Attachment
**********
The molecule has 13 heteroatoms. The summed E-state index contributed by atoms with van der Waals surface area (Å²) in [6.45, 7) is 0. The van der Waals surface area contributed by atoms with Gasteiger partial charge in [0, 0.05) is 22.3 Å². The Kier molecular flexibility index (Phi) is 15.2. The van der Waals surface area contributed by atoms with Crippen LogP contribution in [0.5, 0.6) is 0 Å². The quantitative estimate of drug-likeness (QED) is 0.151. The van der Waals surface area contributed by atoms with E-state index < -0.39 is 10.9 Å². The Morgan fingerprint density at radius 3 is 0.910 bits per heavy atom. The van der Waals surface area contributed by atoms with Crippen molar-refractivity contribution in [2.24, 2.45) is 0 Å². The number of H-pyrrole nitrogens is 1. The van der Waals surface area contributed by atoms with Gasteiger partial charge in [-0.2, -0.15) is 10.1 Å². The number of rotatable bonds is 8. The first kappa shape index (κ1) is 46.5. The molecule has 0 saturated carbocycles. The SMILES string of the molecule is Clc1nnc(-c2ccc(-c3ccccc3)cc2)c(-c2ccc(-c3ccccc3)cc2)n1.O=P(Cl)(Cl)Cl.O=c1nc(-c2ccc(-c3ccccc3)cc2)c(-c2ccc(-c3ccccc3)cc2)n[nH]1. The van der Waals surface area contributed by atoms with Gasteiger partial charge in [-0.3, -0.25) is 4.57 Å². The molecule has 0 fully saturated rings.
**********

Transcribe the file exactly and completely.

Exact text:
The molecule has 13 heteroatoms. The summed E-state index contributed by atoms with van der Waals surface area (Å²) in [6.45, 7) is 0. The van der Waals surface area contributed by atoms with Gasteiger partial charge in [0, 0.05) is 22.3 Å². The Kier molecular flexibility index (Phi) is 15.2. The van der Waals surface area contributed by atoms with Crippen LogP contribution in [0.5, 0.6) is 0 Å². The quantitative estimate of drug-likeness (QED) is 0.151. The van der Waals surface area contributed by atoms with E-state index < -0.39 is 10.9 Å². The Morgan fingerprint density at radius 3 is 0.910 bits per heavy atom. The van der Waals surface area contributed by atoms with Crippen molar-refractivity contribution in [2.24, 2.45) is 0 Å². The number of H-pyrrole nitrogens is 1. The van der Waals surface area contributed by atoms with Gasteiger partial charge in [-0.2, -0.15) is 10.1 Å². The number of rotatable bonds is 8. The first kappa shape index (κ1) is 46.5. The molecule has 0 saturated carbocycles. The SMILES string of the molecule is Clc1nnc(-c2ccc(-c3ccccc3)cc2)c(-c2ccc(-c3ccccc3)cc2)n1.O=P(Cl)(Cl)Cl.O=c1nc(-c2ccc(-c3ccccc3)cc2)c(-c2ccc(-c3ccccc3)cc2)n[nH]1. The van der Waals surface area contributed by atoms with Gasteiger partial charge in [-0.3, -0.25) is 4.57 Å². The molecule has 0 fully saturated rings.